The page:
Tomorrow Felix and I will be married 13 years. While in some ways 13 years seems like a long time – in other ways I sparsely remember that there was life before I married my best friend.
And as compatible as we are, anyone who knows us is aware that we are as different as day and night in so many ways. One of those ways is the internet.
I facebook. I blog. I Email. I communicate with people I know well, and people I have never met. He doesn’t. He communicates live and in person (and sometimes on the phone) with the small circle of people he loves.
In the world of digital footprints, I have to imagine that mine and Meghan’s are substantially larger than that of my husband. And with that knowledge comes the need to sometimes remind myself of what I already know – there is no privacy on the internet.
We live in a suburb of a big city – unique in the fact that 6 degrees of separation can easily be played – and usually can serve to connect “natives” in far less than 6 tries.
That means, that every post, every writing, every thought, every sentiment that I choose to make public will be read by people who know me, people don’t, people who like me, and people who don’t.
I have begun to “clean up” and clean out my private facebook account. Life is about balance. My husband wonders why I want to stay connected to people I don’t see or even know. Well, many of them hold a special place in my heart – whatever the reason. Many are very dear to me. But, some I really wouldn’t know if I passed them on the street. Do they care when my girl is at swim practice? Or that my anniversary is tomorrow? Or that we have a new church? Or a new school? The answer truly is – probably not.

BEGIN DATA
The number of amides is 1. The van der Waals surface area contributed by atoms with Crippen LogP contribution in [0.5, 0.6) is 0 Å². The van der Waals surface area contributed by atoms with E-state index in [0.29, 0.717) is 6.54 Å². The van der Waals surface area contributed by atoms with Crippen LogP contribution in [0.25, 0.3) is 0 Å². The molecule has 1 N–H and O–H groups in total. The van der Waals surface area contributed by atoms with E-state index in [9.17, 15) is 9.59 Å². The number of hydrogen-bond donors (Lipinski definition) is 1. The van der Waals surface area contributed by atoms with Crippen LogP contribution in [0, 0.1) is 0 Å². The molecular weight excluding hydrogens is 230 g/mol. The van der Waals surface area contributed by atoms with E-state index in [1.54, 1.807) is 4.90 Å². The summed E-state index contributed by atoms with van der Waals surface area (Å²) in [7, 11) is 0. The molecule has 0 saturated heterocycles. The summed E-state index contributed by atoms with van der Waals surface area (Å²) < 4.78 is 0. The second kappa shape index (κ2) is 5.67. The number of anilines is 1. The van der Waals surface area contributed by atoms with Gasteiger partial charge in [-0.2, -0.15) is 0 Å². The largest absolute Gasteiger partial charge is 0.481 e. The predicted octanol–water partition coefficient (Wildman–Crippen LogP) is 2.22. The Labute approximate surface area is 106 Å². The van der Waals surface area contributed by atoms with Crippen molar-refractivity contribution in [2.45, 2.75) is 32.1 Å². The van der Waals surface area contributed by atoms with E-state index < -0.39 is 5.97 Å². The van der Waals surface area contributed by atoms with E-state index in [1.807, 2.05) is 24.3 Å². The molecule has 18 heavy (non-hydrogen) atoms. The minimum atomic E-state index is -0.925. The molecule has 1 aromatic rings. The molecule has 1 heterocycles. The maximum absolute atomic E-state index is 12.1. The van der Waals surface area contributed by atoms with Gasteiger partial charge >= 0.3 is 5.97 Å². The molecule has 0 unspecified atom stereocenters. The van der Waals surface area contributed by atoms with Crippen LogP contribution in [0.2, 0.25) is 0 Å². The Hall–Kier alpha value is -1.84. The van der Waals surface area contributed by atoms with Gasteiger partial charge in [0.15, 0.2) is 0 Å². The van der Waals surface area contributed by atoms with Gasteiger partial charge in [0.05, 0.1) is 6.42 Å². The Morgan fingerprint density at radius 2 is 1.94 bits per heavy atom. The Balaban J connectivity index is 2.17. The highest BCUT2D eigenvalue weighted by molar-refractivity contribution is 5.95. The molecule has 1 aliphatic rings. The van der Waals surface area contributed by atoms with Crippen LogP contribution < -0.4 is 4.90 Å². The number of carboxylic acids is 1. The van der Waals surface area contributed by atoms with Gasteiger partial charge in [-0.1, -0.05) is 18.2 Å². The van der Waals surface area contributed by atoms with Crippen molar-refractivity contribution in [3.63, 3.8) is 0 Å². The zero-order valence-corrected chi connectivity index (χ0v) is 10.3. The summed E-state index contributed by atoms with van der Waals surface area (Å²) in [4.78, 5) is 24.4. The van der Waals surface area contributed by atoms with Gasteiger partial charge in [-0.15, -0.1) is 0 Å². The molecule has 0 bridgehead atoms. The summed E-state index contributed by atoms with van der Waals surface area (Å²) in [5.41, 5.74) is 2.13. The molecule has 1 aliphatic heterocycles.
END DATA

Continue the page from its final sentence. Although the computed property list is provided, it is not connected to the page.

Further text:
So how does all this connect to Beating Cowden’s?
Well, here’s how I see it. I started this blog to raise awareness of a Rare Disease. – one that has changed my life and that of my daughter, and my whole family. I wanted to get the word out that this 1 in 200,000 disorder was wreaking havoc on our lives, and we are working to control it.
Then, as I became more educated, I wanted to expose people to the world of Rare Diseases. The reality that we are among the lucky ones has been a potent lesson.
I want people to know that Rare Diseases are not always visible. That even though we don’t “look sick,” the suffering is part of daily life.
These realities have made some people uncomfortable, and have brought some others closer to us. Lessons learned. Life changes.
So when I blog, I try to focus on my own experiences, but without fail they are intertwined with Meghan’s. What can I do to protect her? Not too much.
She wants this blog to continue. She is proud to be part of an awareness raising effort. So, I have given her editing privileges and the constant reminder that once I hit “publish” I can not take it back.
I think in some ways this level of awareness will help her – when she takes more control of her own digital footprint.
“Beating Cowden’s” is about our daily struggles – sometimes with doctors, our bodies, medical tests, surgeries, and just people in general.
I have thought so much about privacy, and how it is almost a work of fiction these days. I have worried about hurting people’s feelings on my private page – but I am starting to get over it.
If you make a conscious choice to put yourself out there – there has to be a purpose. And, you have to be willing to stand behind every word you type.
There is no privacy on the internet.
Beating Cowden’s will continue as a means to raise awareness of a virtually unheard of Rare Disease.
My own personal Facebook page will take a bit of an overhaul in the next few weeks.
Don’t take offense.
I am just getting our feet ready for spring!